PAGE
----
NYC Subways Are Contaminated With What?!
As if you weren't already skeeved out by NYC's subways, now new research shows that they are infested with traces of the Bubonic plague, or the Black Death that ravaged 14th-century Europe and killed millions.
That's really not so surprising considering that these rat-ridden systems bring millions of people a day to where they need to go. Most of the microbes that have called NYC's subways home are harmless to humans, however, researchers at the Weill Cornell Medical College swabbed more than 400 subway stations and found that some of them can cause disease and are resistant to drugs.
The researchers also collected DNA fragments that are associated with the Bubonic plague, anthrax, and mystery DNA.
The aim of the study, published in the journal Cell Systems, was to create a pathogen map, or "PathoMap," of the city that includes the subway. This could help healthcare professionals with more accurate disease surveillance and long-term health management for the city, researchers say.
"PathoMap also establishes the first baseline data for an entire city, revealing that low-levels of pathogens are typical of this environment," Dr. Christopher Mason, the study's senior investigator, said in a press release. "While this is expected in rural environments, we've never seen these levels before in cities. We can now monitor for changes and potential threats to this balanced microbial ecosystem."
To assess NYC's subway microbes, Mason and his colleagues took bacteria samples from various locations and objects in the subway system, such as trash bins, ticket kiosks, benches, railings and more. The team also collected samples from the inside of trains, including seats, doors, poles and handrails.
While it's a relief to know that the majority of the microbes they found are not dangerous to humans, 12 percent of them could still cause diseases. These diseases were present in 27 percent of the total fragments collected during the study.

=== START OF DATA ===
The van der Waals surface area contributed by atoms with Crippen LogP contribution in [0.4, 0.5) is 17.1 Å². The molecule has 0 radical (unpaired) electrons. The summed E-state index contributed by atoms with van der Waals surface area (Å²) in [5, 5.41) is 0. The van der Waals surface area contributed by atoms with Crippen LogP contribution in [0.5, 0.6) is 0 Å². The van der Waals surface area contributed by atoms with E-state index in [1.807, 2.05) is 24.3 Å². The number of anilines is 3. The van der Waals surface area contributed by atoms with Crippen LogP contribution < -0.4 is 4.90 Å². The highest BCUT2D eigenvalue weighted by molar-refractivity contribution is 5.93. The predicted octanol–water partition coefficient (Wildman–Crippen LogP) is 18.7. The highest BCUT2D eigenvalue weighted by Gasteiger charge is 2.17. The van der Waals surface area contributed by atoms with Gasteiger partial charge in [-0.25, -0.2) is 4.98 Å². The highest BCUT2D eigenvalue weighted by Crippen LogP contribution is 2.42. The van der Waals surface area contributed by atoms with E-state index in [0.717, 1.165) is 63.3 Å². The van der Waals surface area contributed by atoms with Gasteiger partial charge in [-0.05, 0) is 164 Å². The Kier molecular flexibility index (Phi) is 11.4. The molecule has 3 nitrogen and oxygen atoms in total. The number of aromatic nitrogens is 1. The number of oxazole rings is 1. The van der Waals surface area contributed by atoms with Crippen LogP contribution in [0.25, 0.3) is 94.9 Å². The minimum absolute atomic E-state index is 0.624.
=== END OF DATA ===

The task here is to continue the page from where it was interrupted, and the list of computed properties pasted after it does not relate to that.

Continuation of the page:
"Our data show evidence that most bacteria in these densely populated, highly trafficked transit areas are neutral to human health, and much of it is commonly found on the skin or in the gastrointestinal tract," Mason said. "These bacteria may even be helpful, since they can out-compete any dangerous bacteria."
Two samples were found to have DNA fragments of anthrax and three samples had a plasmid associated with the Bubonic plague.
But don't freak out yet. Experiments showed that these fragments aren't still alive. If the plague had been discovered, it would truly be a breakthrough considering a single case hasn't been reported in NYC since 2013 - the same year the PathoMap project began.
And though rats - possible carriers of Bubonic plague - have been known to frequent the subway system, researchers have never found an infected rat in the city.
The study also revealed that about 50 percent of the DNA found on the subway's surfaces did not match any known organism.
"Despite finding traces of pathogenic microbes, their presence isn't substantial enough to pose a threat to human health," noted Mason. "The presence of these microbes and the lack of reported medical cases is truly a testament to our body's immune system and our innate ability to continuously adapt to our environment."
So while it appears unlikely that as a NYC commuter you will catch some sort of deadly disease on your way to work, carrying Purell hand sanitizer with you just in case isn't such a bad idea.
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